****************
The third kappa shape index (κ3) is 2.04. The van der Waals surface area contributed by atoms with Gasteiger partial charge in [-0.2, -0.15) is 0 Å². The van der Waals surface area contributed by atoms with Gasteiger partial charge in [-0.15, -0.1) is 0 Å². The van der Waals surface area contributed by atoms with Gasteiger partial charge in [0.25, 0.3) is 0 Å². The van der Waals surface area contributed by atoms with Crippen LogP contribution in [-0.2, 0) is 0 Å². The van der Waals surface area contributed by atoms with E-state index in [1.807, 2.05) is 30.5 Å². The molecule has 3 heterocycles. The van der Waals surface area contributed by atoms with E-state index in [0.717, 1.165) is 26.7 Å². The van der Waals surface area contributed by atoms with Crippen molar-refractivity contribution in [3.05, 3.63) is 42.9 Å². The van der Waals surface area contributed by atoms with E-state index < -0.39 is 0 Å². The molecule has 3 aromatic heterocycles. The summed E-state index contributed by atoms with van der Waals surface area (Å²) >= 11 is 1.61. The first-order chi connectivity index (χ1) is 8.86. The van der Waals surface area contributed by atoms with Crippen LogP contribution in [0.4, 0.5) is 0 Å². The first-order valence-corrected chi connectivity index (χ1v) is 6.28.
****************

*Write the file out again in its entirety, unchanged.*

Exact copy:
The third kappa shape index (κ3) is 2.04. The van der Waals surface area contributed by atoms with Gasteiger partial charge in [-0.2, -0.15) is 0 Å². The van der Waals surface area contributed by atoms with Gasteiger partial charge in [-0.15, -0.1) is 0 Å². The van der Waals surface area contributed by atoms with Gasteiger partial charge in [0.25, 0.3) is 0 Å². The van der Waals surface area contributed by atoms with Crippen LogP contribution in [-0.2, 0) is 0 Å². The van der Waals surface area contributed by atoms with E-state index in [1.807, 2.05) is 30.5 Å². The molecule has 3 heterocycles. The van der Waals surface area contributed by atoms with E-state index in [0.717, 1.165) is 26.7 Å². The van der Waals surface area contributed by atoms with Crippen molar-refractivity contribution in [3.05, 3.63) is 42.9 Å². The van der Waals surface area contributed by atoms with E-state index < -0.39 is 0 Å². The molecule has 3 aromatic heterocycles. The summed E-state index contributed by atoms with van der Waals surface area (Å²) >= 11 is 1.61. The first-order chi connectivity index (χ1) is 8.86. The van der Waals surface area contributed by atoms with Crippen LogP contribution in [0.4, 0.5) is 0 Å². The first-order valence-corrected chi connectivity index (χ1v) is 6.28.